George F. Daviglus

American Board of Surgery
Surgery – General (General indicates Primary Certificate)

American Board of Thoracic Surgery
Thoracic Surgery – General (General indicates Primary Certificate)

There was nothing returned for ABEM or ABPM, nothing about Undersea and Hyperbaric Medicine, and Dr. Daviglus does not appear on UHMS-maintained lists of physicians certified by ABEM and ABPM.

The UHMS does provide accredidation for hyperbaric facilities themselves – The Ocean Hyperbaric Neurologic Center is not listed by the UHMS as a UHMS-accredited facility.

Additionally, the UHMS appears to have some potential affiliation with the National Board of Diving and Hyperbaric Medical Technology (NBDHMT), the board that certifies hyperbaric technicians, diving medical technicians, and hyperbaric registered nurses.

While the two technicians listed on the Ocean Hyperbaric Neurologic Center’s staff page do appear certified as stated, a search for “Daviglus” turns up zero results at the NBDHMT website for CHT, DMT, or CHRN.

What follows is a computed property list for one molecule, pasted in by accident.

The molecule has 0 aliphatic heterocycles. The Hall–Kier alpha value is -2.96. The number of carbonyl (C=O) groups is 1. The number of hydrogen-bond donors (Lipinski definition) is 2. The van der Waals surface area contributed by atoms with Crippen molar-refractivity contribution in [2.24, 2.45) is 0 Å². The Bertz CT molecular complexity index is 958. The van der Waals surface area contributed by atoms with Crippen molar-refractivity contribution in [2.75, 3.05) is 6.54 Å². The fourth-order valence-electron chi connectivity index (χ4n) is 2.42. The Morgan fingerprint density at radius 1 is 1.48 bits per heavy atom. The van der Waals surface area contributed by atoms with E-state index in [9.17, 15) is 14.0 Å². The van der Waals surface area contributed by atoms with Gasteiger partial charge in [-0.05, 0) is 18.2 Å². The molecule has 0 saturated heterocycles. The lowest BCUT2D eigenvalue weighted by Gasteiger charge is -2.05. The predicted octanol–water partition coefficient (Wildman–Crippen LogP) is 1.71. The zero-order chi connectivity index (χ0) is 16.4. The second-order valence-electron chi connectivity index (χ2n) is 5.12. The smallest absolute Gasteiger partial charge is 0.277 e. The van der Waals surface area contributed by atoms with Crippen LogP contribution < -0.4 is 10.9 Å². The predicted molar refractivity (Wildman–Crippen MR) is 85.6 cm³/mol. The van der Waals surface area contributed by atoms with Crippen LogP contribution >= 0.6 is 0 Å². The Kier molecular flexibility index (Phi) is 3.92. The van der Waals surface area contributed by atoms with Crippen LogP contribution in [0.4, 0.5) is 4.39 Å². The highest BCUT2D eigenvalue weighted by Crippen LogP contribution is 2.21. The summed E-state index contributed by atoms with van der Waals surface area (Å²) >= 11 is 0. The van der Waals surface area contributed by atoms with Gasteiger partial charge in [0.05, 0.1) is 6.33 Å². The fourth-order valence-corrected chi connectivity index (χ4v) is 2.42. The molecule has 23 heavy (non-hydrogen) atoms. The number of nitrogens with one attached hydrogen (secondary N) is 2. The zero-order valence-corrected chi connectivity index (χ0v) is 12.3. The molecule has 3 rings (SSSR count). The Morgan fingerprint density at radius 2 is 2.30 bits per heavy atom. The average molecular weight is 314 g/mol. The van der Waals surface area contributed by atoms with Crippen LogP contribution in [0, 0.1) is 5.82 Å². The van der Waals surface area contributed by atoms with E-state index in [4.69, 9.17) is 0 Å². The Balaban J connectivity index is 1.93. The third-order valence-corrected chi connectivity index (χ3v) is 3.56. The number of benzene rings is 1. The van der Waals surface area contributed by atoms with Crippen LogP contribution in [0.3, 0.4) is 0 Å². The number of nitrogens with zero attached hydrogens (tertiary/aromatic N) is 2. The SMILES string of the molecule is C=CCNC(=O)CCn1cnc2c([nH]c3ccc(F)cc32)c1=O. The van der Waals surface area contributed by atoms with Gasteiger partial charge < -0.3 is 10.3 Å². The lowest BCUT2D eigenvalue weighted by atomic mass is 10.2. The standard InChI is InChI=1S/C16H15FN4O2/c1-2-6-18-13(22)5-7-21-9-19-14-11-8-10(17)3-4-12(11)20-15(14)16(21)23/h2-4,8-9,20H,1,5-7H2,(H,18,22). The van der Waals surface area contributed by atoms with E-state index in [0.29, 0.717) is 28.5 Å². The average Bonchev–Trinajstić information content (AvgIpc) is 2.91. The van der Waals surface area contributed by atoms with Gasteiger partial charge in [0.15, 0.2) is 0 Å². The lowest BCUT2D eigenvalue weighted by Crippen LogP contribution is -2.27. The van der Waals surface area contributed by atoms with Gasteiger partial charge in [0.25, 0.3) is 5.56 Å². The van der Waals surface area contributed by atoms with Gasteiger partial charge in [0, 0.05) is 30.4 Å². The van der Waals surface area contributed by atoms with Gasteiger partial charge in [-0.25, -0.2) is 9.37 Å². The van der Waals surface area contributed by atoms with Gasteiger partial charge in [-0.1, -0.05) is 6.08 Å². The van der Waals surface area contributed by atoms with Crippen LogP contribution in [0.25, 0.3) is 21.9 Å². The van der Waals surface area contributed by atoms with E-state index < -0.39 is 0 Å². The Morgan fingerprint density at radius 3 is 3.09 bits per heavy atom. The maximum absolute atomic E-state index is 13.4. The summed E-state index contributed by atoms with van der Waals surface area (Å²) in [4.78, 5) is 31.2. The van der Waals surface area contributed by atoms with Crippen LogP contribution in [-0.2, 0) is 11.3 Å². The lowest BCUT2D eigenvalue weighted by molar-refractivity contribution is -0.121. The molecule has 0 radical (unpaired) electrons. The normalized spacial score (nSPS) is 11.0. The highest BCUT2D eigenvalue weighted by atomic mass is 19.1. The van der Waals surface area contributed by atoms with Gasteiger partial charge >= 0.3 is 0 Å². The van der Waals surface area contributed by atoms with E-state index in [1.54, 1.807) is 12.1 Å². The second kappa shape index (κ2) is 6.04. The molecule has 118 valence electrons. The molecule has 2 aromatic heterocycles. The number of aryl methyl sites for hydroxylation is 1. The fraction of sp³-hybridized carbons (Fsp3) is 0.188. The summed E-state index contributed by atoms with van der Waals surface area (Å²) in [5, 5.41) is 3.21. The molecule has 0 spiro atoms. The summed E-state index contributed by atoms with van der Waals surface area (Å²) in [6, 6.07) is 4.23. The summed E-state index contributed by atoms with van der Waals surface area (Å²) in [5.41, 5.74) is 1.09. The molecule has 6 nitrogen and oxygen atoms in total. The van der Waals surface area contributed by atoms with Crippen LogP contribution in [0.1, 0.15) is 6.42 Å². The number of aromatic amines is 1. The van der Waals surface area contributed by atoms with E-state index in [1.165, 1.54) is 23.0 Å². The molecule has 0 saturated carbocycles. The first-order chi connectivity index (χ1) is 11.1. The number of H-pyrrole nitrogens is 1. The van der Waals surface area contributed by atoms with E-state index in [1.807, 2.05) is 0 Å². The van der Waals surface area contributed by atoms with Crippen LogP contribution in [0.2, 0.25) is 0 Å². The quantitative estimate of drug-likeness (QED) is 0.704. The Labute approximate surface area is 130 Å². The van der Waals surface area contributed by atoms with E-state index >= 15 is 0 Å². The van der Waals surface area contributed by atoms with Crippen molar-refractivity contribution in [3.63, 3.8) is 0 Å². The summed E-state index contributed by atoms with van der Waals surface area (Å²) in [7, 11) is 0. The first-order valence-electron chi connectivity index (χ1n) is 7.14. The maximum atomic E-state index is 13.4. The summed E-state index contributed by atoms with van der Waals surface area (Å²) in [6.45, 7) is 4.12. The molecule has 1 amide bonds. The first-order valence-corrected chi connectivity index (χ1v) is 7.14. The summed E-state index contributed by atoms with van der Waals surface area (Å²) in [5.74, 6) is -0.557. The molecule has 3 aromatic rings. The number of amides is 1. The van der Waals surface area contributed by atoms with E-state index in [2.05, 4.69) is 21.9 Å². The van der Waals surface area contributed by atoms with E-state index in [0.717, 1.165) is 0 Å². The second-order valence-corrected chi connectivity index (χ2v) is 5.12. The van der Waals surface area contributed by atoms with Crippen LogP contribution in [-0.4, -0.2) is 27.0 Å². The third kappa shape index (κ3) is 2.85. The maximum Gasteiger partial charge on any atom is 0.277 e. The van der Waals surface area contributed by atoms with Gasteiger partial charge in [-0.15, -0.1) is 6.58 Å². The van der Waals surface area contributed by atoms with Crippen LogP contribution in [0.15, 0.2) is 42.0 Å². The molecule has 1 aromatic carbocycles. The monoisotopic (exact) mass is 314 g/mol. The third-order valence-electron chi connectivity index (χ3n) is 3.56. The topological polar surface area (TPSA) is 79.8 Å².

It should also be noted that the UHMS does certify “Diving Medical Examiners”. Physicians receiving this education and certification provide medical assessments of “fitness for diving”. Dr. Daviglus does not appear on the list of UHMS-certified Diving Medical Examiners.

It seems possible at this point, that the Ocean Hyperbaric Neurological Center webpage about the staff may not reflect what some would expect with such a claim of certification.

Although unconfirmed, it may be that the director of the clinic possesses a certificate (or certificates) of completion from UHMS-approved Hyperbaric Medicine CME coursework for physcians. Such courses do have the objective of providing education on the subject and often include the word “certification” in the course title. While not exactly “certification in Hyperbaric Medicine by the Undersea and Hyperbaric Medical Society”, according to one of the providers of this type of education, an introduction to hyperbaric medicine course “provides the credentials recommended for Physician Hyperbaric Supervision”.